Thursday, 26 November 2015

CSMA/CD

Carrier Sense, Multiple Access / Collision Detect.

Well it's moved on a bit since then at the topology/packet transmission level, but fundamentally it's still the same principle.  Ethernet networks, that sort of network that your computers at home are connected together by and also the network that is the main and primary communications channel holding the internet together, is CSMA/CD.

Carrier Sense:  All parties wanting to talk on the network have a quick listen to the network first to see if it's quiet.  If it is not, then they wait a bit and try again.

Multiple Access ... and here's the rub:  Many parties have access to the same shared network at the same time.  All parties can talk at the same time.  All parties can hear what the others are saying.  Well things have moved on a bit since CSMA/CD came out, network switches by and large have a larger backplane bandwidth than the bandwidth of the network so can isolate various network segments from each other based on MAC layer protocols, but even then it's reasonably simple for any listener to inject a MAC layer packet into the protocol that switches use to figure out who is where, so that the listener can hear some or all of the conversations on the network tha were not intended for it.  Alternatively it's also reasonably easy to program that at the switch level, so that the switch will (unbeknownst to the talkers) send all traffic to a specific listener as well as the listener that it was intended for.

There are a few Point-to-Point protocols on the internet, mostly used over long distances, but when packets are rattling around in a data center (where they tend to spend a large portion of their lives), there is nothing to stop party A listening in on a conversation between parties B and C.  That's how ethernet works, and so that's how the internet works.

Collision Detect.  If two parties talk at the same time, there will be a collision.  So if party A and party B send a packet at the same time, there's a protocol for party C (the intended recipient) to say "I didn't get that, it was garbled, please send it again".  Alternatively, party D, not the intended recipient, can also say "please send it again" so that it has a better chance of analysing the conversation going on and perhaps capturing the keys for any encrypted traffic that's being sent.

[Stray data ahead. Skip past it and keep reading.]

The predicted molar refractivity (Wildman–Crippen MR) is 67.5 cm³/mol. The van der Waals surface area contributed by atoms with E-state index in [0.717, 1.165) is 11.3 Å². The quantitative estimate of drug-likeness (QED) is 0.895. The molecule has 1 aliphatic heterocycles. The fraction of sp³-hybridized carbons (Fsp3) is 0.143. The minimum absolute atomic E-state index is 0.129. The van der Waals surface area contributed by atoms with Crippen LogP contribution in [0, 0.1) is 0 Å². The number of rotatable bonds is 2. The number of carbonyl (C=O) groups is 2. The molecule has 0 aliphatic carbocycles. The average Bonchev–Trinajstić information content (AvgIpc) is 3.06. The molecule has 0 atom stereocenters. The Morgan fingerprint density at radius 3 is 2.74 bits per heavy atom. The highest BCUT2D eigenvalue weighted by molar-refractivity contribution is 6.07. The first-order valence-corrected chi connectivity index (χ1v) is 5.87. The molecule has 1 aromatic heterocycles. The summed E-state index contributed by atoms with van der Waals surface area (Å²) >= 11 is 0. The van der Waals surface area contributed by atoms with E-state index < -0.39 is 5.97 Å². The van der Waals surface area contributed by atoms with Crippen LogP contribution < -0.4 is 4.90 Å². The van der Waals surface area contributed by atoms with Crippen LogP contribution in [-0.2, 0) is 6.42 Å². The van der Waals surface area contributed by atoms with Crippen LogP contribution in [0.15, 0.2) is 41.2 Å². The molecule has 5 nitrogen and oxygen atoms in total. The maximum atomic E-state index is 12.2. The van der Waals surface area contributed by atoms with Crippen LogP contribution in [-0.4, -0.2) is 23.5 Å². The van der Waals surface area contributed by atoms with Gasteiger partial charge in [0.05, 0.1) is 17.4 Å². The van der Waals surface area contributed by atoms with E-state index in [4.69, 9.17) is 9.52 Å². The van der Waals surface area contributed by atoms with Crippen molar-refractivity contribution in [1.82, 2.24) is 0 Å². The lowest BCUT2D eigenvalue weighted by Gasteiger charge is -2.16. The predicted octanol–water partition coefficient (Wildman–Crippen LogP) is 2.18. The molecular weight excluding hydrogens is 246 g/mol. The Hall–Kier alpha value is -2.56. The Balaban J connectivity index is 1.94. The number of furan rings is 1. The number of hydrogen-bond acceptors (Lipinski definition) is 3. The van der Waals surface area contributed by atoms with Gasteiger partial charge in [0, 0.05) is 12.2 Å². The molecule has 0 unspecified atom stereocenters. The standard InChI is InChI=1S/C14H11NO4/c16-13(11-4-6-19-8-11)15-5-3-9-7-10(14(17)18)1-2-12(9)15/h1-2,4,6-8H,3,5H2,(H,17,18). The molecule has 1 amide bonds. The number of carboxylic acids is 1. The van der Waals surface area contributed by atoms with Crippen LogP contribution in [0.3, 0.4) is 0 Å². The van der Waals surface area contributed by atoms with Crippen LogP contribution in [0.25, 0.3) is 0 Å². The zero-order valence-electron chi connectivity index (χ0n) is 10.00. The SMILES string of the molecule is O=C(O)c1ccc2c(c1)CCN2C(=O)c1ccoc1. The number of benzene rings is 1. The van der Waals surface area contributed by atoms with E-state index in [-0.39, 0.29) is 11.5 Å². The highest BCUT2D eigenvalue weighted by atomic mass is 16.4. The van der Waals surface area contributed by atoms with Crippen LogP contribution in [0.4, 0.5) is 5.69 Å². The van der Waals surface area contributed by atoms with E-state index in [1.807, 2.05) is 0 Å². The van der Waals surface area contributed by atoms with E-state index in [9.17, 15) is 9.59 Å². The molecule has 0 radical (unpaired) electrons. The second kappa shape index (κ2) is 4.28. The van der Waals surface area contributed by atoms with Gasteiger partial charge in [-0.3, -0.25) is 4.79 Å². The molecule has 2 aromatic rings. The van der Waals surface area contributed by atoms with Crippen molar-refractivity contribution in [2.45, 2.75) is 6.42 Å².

I recall an anecdote told to me by an ex-US military guy who worked for signals during the war in Vietnam.  He'd listen in on VC and NVA radio traffic, having learned the Vietnamese language, record them and translate them to hand back to intelligence corps.  If something was said on the radio that he didn't clearly understand, he'd ask the talker to repeat that and the person being listened to would politely and often more slowly and clearly repeat the information that he was after.  After all, HF radio is a difficult medium, and traffic can be lost as it bends around mountains and bounces around the atmosphere, so why wouldn't you repeat what you just said if someone on the other end of the radio asked you to do so?  Even if they were an enemy spy listening in on the orders you were relaying from Hanoi.

My, what a lot of computerised gobbledygook.  Del's talking c**p again, what does it all mean?

What does it all mean, dear readers (you've gotten this far so I'll be presumptuous enough to call you "dear")?

It means that nothing you say on the internet is private, at any time, on any level, ever.  All sorts of people could be listening in, traffic logging, all without your knowledge.  If they didn't get it the first time, they'll ask you to say it again, and your network layer will do precisely that without asking questions.  No, it's not Big Bad Facebook or Big Bad Google or Big Bad Pirates out to get you, it's the fundamental protocol that hangs the internet together.  Get used to it.  If you want to have a private conversation with someone, use the phone, or better still, have it in person.

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